This next picture shows two Augusta Arsenal rebuild stamps ("AA letter") on two different stocks. One stock is the IBM stock from the previous posts and the second stock if the second Inland stock posted.

If anyone has any information of the third letter (in these cases a "U"), please post. I've read that the third letter was the arsenal inspector's intial, but I've also read that the third letters were random coded to an inspector. It would be nice to have some definative information.

BTW: The Inland stock was used to correct an Inland carbine which came from the CMP with the IBM stock. I was very happy to find a correct Type III (original "low-wood") with the same arsenal re-build as the CMP rifle's incorrect IBM stock.

Anyways...

Attached Images

  • Slide5.jpg


#17 SGM (ret.)

SGM (ret.)
  • Members
    • Member ID: 626
  • 462 posts
  • Gender:Male
  • Location:Piedmont Area, South Carolina

Posted 25 November 2008 - 06:26 PM

This next picture compares the "OI" (S.E. Overton Company for Inland) manufacturer's markings on two different Inland stocks.

The darker stock (Inland 01) is older and was originally a Type II, oval oiler hole and "high-wood" which was modified to "low-wood" configuration.

The second stock (Inland 02) is a newer Type III, oval oiler hole and "low-wood."

I found the differences between the "OI" stamppings instructive.

Mike

Attached Images

  • Slide6.jpg


#18 SGM (ret.)

SGM (ret.)
  • Members
    • Member ID: 626
  • 462 posts
  • Gender:Male
  • Location:Piedmont Area, South Carolina

Posted 25 November 2008 - 06:31 PM

Here is a detail picture of the Rock Island Arsenal re-build stamp ("Boxed RIA over EB") on the older Inland stock.

It is interesting to note that the curvature of the stock has prevented the stamp from evenly marking. The bottom edge of the box is missing (actually, it's very lightly visible on the original).

It has been noted several times by more experienced collectors that one indicator of fake stamps is that they are too often "perfectly" formed, the faker having to have rotated and made several strikes on the stamp to get an even impression.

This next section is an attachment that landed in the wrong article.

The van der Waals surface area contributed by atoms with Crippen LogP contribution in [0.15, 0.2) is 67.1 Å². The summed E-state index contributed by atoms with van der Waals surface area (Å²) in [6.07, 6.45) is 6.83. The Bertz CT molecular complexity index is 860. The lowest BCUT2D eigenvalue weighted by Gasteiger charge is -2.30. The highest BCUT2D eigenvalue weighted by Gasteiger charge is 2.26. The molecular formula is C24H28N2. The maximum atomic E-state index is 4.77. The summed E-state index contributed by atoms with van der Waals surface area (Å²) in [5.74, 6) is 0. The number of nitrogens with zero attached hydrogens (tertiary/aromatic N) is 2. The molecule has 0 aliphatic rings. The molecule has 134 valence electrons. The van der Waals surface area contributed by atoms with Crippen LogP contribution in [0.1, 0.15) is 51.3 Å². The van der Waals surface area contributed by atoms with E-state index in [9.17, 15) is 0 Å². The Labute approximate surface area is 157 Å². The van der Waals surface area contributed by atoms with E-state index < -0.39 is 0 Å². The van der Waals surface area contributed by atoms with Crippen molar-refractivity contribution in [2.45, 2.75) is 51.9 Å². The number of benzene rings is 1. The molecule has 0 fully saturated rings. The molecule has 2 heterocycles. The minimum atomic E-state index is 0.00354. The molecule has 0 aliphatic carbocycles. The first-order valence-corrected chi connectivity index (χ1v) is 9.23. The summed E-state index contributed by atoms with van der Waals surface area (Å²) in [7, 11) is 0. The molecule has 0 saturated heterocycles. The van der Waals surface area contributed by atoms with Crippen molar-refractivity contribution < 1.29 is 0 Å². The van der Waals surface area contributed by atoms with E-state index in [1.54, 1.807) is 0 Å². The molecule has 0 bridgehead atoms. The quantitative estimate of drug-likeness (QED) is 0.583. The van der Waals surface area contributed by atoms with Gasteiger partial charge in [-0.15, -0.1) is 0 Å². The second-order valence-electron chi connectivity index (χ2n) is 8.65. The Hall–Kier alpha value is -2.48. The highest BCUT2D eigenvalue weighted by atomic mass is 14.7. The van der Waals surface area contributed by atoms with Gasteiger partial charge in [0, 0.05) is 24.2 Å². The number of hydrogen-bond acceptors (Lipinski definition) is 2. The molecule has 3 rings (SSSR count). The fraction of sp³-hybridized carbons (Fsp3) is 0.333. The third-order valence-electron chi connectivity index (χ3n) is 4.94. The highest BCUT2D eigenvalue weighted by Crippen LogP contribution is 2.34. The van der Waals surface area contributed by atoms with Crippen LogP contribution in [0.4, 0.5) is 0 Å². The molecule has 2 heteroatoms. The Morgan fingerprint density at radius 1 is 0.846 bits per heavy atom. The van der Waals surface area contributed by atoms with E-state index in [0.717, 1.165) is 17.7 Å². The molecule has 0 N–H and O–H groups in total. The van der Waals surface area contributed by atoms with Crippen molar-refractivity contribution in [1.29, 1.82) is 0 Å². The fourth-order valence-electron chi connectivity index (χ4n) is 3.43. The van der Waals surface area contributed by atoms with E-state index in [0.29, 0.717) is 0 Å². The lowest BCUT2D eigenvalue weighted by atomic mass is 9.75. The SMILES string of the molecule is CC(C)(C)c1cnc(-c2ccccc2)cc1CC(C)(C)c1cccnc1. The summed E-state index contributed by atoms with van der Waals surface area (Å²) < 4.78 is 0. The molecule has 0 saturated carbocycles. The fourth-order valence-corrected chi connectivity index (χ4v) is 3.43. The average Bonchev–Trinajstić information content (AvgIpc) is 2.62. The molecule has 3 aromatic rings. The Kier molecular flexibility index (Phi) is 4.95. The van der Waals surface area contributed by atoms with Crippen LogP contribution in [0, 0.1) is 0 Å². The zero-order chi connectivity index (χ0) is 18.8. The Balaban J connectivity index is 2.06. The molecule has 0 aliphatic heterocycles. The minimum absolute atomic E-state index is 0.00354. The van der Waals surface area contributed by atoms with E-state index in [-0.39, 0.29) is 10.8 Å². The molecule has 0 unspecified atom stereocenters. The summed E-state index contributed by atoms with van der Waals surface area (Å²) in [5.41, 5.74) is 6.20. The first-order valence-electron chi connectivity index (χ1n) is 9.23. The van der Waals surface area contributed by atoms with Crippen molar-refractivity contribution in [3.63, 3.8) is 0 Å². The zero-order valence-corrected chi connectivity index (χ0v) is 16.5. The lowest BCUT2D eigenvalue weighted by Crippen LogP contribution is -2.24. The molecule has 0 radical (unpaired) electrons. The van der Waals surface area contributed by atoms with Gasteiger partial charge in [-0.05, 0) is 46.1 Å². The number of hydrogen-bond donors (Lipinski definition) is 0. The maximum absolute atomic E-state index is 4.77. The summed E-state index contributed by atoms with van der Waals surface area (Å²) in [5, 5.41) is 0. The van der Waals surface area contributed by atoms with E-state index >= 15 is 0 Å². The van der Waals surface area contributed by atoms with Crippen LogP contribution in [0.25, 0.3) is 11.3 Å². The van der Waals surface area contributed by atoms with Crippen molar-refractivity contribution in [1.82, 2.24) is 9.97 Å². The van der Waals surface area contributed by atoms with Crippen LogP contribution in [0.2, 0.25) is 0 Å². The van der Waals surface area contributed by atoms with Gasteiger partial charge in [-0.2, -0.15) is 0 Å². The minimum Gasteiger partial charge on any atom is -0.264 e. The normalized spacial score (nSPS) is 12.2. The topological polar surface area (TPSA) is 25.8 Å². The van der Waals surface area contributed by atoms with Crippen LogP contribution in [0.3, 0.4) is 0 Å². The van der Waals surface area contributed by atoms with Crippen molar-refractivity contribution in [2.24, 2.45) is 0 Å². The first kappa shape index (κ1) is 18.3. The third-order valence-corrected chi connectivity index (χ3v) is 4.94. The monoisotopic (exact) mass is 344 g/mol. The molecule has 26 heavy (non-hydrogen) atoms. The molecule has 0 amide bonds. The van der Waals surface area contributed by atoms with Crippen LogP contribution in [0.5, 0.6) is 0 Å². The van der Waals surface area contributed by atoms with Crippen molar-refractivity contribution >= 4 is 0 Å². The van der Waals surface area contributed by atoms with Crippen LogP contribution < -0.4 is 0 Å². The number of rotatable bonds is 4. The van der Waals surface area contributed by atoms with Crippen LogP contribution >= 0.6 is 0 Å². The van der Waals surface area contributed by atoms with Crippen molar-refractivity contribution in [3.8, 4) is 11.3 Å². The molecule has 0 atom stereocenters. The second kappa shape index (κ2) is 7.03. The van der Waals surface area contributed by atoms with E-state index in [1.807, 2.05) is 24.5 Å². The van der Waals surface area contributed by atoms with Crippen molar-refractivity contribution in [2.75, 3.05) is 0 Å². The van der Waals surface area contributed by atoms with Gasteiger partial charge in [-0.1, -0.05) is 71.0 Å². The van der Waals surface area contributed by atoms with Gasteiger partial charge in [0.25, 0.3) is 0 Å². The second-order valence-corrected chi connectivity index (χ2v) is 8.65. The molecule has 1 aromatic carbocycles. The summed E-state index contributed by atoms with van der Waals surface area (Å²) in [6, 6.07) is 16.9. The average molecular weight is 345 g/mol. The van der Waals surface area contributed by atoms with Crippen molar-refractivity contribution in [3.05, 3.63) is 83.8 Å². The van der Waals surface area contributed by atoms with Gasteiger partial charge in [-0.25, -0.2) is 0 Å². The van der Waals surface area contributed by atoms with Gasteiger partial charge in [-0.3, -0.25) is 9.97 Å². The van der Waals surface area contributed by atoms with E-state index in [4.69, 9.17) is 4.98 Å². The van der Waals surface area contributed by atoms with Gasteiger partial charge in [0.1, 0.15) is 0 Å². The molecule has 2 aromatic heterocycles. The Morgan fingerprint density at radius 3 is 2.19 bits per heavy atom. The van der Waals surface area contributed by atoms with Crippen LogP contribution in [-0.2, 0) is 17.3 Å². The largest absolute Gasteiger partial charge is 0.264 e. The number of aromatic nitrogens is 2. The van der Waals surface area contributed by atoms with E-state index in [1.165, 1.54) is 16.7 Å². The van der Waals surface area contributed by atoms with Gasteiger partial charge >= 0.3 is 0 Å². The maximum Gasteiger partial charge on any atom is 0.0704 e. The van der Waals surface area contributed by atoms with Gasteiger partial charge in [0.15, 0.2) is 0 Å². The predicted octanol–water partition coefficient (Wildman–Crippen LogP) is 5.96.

Mike

Attached Images

  • Slide7.jpg


#19 SGM (ret.)

SGM (ret.)
  • Members
    • Member ID: 626
  • 462 posts
  • Gender:Male
  • Location:Piedmont Area, South Carolina

Posted 25 November 2008 - 06:42 PM

Ok, this is the last that I have.

Here's a picture comparing all of the "P" proof marks stampped on all three of the illustated stocks.

Again, note how the stampped impressions are uneven on every one of the proof marks. Again, this is presumably caused by the curvature of the stock (in this area, the pistol grips).

The "Circled san serif P" marks are proof codes used during the original manufacture of the rifles. These were only used on certain serial number ranges by Inland, Winchester, Underwood, and Irwin-Pedersen/Grand Rapids.

The "Plain san serif P" and the "Boxed san serif P" were re-proof marks used during acceptance after arsenal re-builds. (There are other reproof marks, too.)

It's also interesting to note that the proof markes on the bottom of the pistol grips on these stocks are very lightly impressed (the "Boxed P" is really more of a dirty spot than an impression and the "Circled P" has been almost sanded off during the arsenal re-build).

Mike

Attached Images

  • Slide8.jpg


#20 Greaser

Greaser
  • Members
    • Member ID: 3,887
  • 154 posts